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  1. #1
    Join Date
    Jun 2005
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    Question Unanswered: Performance question in DB2

    Hi, guys.

    In an effort to improve the performance of my queries, I was thinking of doing the following, but I need your advice on whether that would actually do the trick.

    I have a large table of data. When I access the data most often I need certain chunks of data which contain from 20-200 rows. Very seldom do I need rows from different chunks.

    Would it help if I stored the rows that belong to the same chunk in sequence (that is, in sequence of their primary keys - IDs)? Or does DB2 deal with it on its own, and this effort would be useless?

    What other suggestions can you think of?

    Thank you.
    - Dan

  2. #2
    Join Date
    Aug 2001
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    UK
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    Post the table DDL (including indexes) and your query. What is the number of rows in your table ?
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  3. #3
    Join Date
    Jun 2005
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    Quote Originally Posted by sathyaram_s
    Post the table DDL (including indexes) and your query. What is the number of rows in your table ?
    Thanks for replying.

    The table currently has 1,200,000 rows, but it should grow on a weekly basis.
    The table has a primary key - ID, and some foreign keys.

    There are 2 main queries for this table:
    1) In its simple form:
    SELECT * FROM BRS WHERE BRS.ID in (?,?,?.... x n times).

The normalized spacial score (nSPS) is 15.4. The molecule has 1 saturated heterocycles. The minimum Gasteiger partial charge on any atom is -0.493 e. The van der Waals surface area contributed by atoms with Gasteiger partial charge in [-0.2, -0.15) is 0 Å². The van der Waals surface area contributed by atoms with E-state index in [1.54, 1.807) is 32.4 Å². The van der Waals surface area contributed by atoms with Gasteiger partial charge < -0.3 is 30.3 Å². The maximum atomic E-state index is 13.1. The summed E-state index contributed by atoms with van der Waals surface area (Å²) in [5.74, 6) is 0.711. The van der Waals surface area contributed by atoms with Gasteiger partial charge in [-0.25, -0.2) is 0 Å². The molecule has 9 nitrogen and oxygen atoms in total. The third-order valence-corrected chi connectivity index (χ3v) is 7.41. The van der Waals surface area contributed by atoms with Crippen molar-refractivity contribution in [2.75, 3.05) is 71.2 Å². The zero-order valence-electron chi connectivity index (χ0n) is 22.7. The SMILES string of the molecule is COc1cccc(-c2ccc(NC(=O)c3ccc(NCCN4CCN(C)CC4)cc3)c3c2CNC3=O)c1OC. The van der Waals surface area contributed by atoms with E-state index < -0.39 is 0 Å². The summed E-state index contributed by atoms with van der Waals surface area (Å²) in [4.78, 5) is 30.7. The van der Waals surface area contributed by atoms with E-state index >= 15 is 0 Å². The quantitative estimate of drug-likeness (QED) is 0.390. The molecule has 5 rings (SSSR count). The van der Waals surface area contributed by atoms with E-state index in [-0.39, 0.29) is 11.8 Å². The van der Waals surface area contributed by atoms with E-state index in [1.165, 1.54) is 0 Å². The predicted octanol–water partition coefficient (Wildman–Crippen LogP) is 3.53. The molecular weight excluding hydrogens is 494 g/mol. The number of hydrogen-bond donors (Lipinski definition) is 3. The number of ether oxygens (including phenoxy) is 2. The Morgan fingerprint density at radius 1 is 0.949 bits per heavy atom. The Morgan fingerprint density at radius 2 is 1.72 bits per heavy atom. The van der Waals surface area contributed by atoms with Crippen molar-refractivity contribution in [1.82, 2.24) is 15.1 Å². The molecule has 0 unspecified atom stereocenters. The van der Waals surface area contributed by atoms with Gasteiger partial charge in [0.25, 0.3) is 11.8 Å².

2) The second query gets information by providing a list of one of the foreign keys:
    SELECT * FROM BRS WHERE BRS.DRIVERCOMBOID in (?,?,? .. x m times) AND <some other small restrictions>

    Usually the "chunks" of data that I refer to, are rows that have same certain foreign keys, and I usually need all of the at once.

    The DDL output is pretty long - what section is needed from there?

    Thanks

  4. #4
    Join Date
    Nov 2005
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    1.2 is not such a big table. How many columns are in a table? what are the key on this table? Why do you do "select *"? How long does your SQL runs now? Is there an ORDER or GROUP cluase in your SQL?
    --
    IBM Certified DBA on DB2 for Linux, UNIX, and Windows

    DB2 v9.7.0.6 os 6.1.0.0

  5. #5
    Join Date
    Jun 2005
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    8
    Quote Originally Posted by Cougar8000
    1.2 is not such a big table. How many columns are in a table? what are the key on this table? Why do you do "select *"? How long does your SQL runs now? Is there an ORDER or GROUP cluase in your SQL?